Driving back to Boston Jack’s venerable automobile broke down in Missoula. It was nothing drastic. I got a postcard from him about it. Thinking about it now, having a car break down in a strange town can often have an upside. In 1999 I was driving a truck containing everything I owned from New York City to Portland, Oregon. The brakes went out in Huntington, Indiana. If not for that I would never have been able to hang out at, and I am not making this up, the Dan Quayle Museum. While Jack’s car was repaired in Missoula he was able to hang out at The Theater of the Dove, probably the weirdest movie theater in America. It was right out of a Nikola Tesla dream. Year round, which included the standard three months of snow, windows were kept open so birds could come in. During screenings pigeons flying in front of the screen were often the best part of the show. No one ever saw a dove there.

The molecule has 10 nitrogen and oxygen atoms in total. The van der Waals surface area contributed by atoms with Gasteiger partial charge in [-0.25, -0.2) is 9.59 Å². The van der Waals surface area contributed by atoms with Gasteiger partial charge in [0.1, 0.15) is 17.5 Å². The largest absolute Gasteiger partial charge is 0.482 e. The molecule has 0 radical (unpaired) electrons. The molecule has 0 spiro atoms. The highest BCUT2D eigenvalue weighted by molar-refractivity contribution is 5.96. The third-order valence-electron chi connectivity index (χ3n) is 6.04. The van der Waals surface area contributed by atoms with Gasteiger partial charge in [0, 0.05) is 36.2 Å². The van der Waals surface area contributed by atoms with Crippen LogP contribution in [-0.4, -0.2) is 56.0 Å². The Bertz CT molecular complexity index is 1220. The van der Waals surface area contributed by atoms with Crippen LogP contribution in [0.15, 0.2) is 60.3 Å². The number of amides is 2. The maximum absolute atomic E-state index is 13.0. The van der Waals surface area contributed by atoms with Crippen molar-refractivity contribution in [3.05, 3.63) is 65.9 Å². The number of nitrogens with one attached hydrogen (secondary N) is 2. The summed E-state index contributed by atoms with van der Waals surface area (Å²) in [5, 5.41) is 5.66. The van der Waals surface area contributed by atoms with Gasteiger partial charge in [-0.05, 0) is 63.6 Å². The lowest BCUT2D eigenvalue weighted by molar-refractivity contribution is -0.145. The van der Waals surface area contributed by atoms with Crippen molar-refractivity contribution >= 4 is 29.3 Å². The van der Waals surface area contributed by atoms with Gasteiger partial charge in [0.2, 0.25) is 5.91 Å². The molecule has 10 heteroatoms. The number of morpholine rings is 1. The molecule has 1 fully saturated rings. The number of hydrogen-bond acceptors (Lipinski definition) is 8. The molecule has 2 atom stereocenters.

Categories History

Dennis Nyback is a legendary independent film archivist and historian. Formerly of Seattle, he now resides in Portland, OR with his 13,000 film collection and a clear conscience.